• Caring for Your Laptop Not so obvious: Tips that will prevent major problems Using the AC Adapter • When charging your laptop, plug the AC Adapter into the wall first and then plug the other end into your laptop. This prevents damage to the power circuitry. Do not disassemble your computer • Only an authorized repair person should disassemble and repair your computer. The laptops come with a warranty. Take your computer to the Instructional Technology Support Centre if your machine is not working properly. Protect from power surges • Buy a surge protector. Power surges and spikes in power lines and modem lines are a high cause of damage to computer power supply, logic boards and modems. Modem Care • Unplug your modem from the wall jack when not in use. (By the way, you should also unplug your network cable when it is not in use.) This prevents a power surge through your phone line from striking your laptop if you don’t have a surge protector. Thunderstorms & Magnetic Fields • Unplug the modem from the wall when a thunderstorm is approaching. Lightning can zap your phone line and render your modem card (and possibly the notebook) useless. It is also important to unplug your laptop from the electrical socket, even if you are using a surge protector power bar. • Please do not change the power mode settings. • Avoid areas with large magnetic fields – these include stereo speakers, TV’s, refrigerators or anything that contains an electric motor – hard drive data can be damaged. Security Your notebook is more than the sum of its hardware and software. It contains your personal correspondence, projects, and research. Your laptop serial numbers are written on the Hardware Received and Computing Responsibility Form that you signed when you received your laptop. Please keep this form in a safe place for easy referral in case something happens to the laptop. The mobile computer and the software stored on it have become a portable asset with a high street value making it an attractive target for theft. These systems also have the capacity to hold large amounts of data, making them a target for individuals seeking proprietary or personal information. The following guidelines should assist you in protecting your laptop investment and its data. Security Guidelines • Comply with all copyright and licensing regulations for all software installed in the notebook. Take Care of Your Information • Always be aware of who can see the information on the notebook. If you can read the screen, often others can as well. Sheridan: Getting Going With Technology Page 58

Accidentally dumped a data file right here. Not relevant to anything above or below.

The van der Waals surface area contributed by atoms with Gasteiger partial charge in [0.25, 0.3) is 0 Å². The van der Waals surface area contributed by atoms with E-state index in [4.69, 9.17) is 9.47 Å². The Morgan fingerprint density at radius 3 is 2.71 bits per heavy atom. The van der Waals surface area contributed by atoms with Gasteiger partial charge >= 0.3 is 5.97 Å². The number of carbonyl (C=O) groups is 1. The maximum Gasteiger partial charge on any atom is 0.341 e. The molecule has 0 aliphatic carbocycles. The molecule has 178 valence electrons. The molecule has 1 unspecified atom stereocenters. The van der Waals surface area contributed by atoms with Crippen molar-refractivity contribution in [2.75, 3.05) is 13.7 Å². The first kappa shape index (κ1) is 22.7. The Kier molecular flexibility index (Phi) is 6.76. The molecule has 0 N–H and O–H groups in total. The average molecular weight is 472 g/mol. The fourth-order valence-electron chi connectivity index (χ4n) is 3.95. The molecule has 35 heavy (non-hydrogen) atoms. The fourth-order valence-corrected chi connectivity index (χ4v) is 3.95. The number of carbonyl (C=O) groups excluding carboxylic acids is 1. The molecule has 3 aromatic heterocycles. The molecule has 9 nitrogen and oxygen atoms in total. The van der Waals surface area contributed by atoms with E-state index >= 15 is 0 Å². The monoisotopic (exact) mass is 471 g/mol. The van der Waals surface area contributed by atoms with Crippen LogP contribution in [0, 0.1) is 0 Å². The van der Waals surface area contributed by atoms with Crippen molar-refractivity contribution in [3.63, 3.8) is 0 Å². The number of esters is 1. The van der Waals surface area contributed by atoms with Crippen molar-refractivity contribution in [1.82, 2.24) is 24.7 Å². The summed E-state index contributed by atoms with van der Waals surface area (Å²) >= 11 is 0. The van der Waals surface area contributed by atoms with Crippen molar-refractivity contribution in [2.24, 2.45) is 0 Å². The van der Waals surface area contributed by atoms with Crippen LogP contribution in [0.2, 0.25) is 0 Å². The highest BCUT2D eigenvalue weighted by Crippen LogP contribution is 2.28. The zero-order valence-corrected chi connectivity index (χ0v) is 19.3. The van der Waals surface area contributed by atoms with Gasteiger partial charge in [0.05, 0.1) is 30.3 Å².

• Caring for Your Laptop • Periodically back up the files on your hard disk to preserve the information and to avoid loss of important data through damage to your hard drive or by a destructive virus. See more information on backing up. • Leaving bags or the computer carrying case unattended makes the notebook easy to spot and a prime target for theft. Notebooks can be stolen from any public place. • Suspend or shut the notebook off when unattended. This will help prevent others from reading personal information from your notebook display. • Make sure to “zip up” your laptop bag after you put your laptop away. A large number of laptops are damaged by falling out of bags that were accidentally tilted. When Traveling • Ensure adequate battery power is maintained to allow you to turn on the computer at airport security gates. Security personnel will often ask you to turn on your computer before they will allow you to board. • Always carry the notebook in your carrying case and avoid checking it as luggage. • If the notebook is stolen while traveling, promptly contact appropriate security personnel (e.g. airport security, hotel security, local police, etc.) for assistance. It is very important that the theft be reported as soon as possible. The procedure for reporting a stolen laptop is in this manual. • Leaving the notebook visible or unattended in hotel rooms makes it vulnerable. Ask hotel staff if they can store your notebook in a safety deposit box or the hotel safe. At the very least, store the notebook out of sight when leaving it in your room. Laptop Ergonomics Keyboard, trackpad and trackpoint When you use the keyboard, trackpad or trackpoint, your shoulders should be relaxed. Your upper arm and forearm should form an angle that is slightly greater than a right angle, with your wrist and hand in roughly a straight line. Use a light touch when typing or using the trackpad and keep your hands and fingers relaxed. Avoid rolling your thumbs under your palms.